- Honours bestowed upon Baton for the first and second term in office (ll. 1-15): The aleiphomenoi crowned Baton with a folliage crown for holding the office of the gymnasiarchy for 2 consecutive years (ll. 7-10). On the account of Baton's love for honours (philotimia) and the care he showed towards the aleiphomenoi the honours conferred on him were recorded as a reminder (ll. 10-5).

- Honours bestowed upon Baton for the third, fourth and fifth term in office (ll. 15-36): Baton, deeming it worthy (the office of the gymnasiarchy), held the office for three more years (ll. 15-7). During this three-year period he maintained the appropriate good order, and showing more zeal and love for honour than those of the topos (i.e. the gymnasion) and the aleiphomenoi he presided over the the athletic contests in honour of Hermes and Herakles on behalf of the king. He beautified (the contests) according to this resources setting up prizes at his own expense appropriate to those competing (at the contests). Demonstrating all his eagerness and zeal the koinon bestowed gold crowns upon Baton and honoured him with a painted portrait for having held the office of the gymnasiarchy for a third, fourth and fifth time and for presiding over the neoi decently and adequately.

- Honours bestowed upon Baton upon issue of the decree (ll. 36-46):
Baton shall be praised and crowned again with a gold crown. The gold crowns shall be registered in a notice-board
(leukoma). The stele of the decree was to be set up in the most conspicuous place in the gymnasion.
He was asked to assume of the office of the gymnasiarchy for a sixth time, as by doing this he will be acceptable by all the aleiphomenoi.


i. Local interaction The aleiphomenoi were probably members of the Ptolemaic garrison (Chankowski 2010: 169). Baton, their gymnasiarch, was in all likelihood a soldier in the Ptolemaic garrison (see IX.v.).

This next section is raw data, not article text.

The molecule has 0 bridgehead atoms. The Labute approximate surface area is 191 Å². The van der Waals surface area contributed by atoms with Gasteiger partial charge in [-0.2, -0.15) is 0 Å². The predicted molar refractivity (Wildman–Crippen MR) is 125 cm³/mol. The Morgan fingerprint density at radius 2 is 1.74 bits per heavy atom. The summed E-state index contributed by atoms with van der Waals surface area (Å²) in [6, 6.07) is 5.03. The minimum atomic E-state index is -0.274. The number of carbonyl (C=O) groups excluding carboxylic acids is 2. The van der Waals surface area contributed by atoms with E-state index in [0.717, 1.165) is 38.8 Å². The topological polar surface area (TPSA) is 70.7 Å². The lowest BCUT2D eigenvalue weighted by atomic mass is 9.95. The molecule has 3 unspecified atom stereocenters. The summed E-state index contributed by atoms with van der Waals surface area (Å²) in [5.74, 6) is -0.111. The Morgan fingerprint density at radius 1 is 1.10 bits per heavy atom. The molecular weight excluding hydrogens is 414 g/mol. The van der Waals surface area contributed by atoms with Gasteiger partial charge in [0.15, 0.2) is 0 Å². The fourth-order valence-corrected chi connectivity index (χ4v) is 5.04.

ii. Interaction abroad The athletic contests were organized on behalf of the Ptolemaic king.


i. Comments Τhe neoi are mentioned in lines 34-5. Chankowski (2010: 448, no. 22) considers that the words neoi and aleiphomenoi are used interchangeably. However, upon closer examination of the context in which these two terms appear in the text, the following can be observed: in the decree it is explicitly stated that Baton was honoured for having been gymnasiarch for the third, fourth and fifth consecutive time and for having taken over the superintendence of the neoi in a graceful and suitable manner (ll. 34-6: τῶν νέων προστασίαν εὐσχήμονά τε καὶ πρέπουσαν ποιησάμενον·). Neoi upon completing their ephebate kept practicing in the gymnasion. It seems that Baton supervised the neoi in physical training. The neoi appear as a distinct group from the aleiphomenoi in terms of the physical activities they were involved in.
ii. Poland concordance Poland B 62
iii. Bibliography Bagnall, R. (1976), The administration of the Ptolemaic possessions outside Egypt. Leiden.
Chaniotis, A. (2002) 'Foreign soldiers - Native girls? Constructing and crossing boundaries in Hellenistic cities with foreign garrisons', in P. Ducrey & A. Chaniotis (eds.), Army and Power in the Ancient World. Stuttgart: 99-113.
Chankowski, A.S. (2010): L'éphébie hellénistique. Étude d'une institution civique dans les cités grecques des îles de la mer Égée et de l'Asie Mineure. Paris.
Cuvigny, H. and G. Vagenheim (2005), 'Un "Faux" sur porphyre: Avatars et aventures de la stèle de Théra honorant le gymnasiarque Batôn (IG XII 3, 331, 153 av. J.-C.)', ZPE 151: 105-26.
Kotsidu, H. (2000), Time kai doxa: Ehrungen für hellenistische Herrscher im griechishen Mutterland und in Kleinasien unter besonderer Berücksichtigung der archäologischen Denkmäler. Berlin.


i. Private association Certain
Note The group is called aleiphomenoi as well as koinon. It has its own official (gymnasiarch), appointed by the association and not by the city. The aleiphomenoi of the inscription were probably soldiers of the Ptolemaic garrison, organized in an association centered around the gymnasion (not the gymnasion of the city of Thera as assumed by Chaniotis 2002: 110; see IG XII.3, 327 for a list of soldiers of the Ptolemaic garrison contributing to the repair of the gymnasion).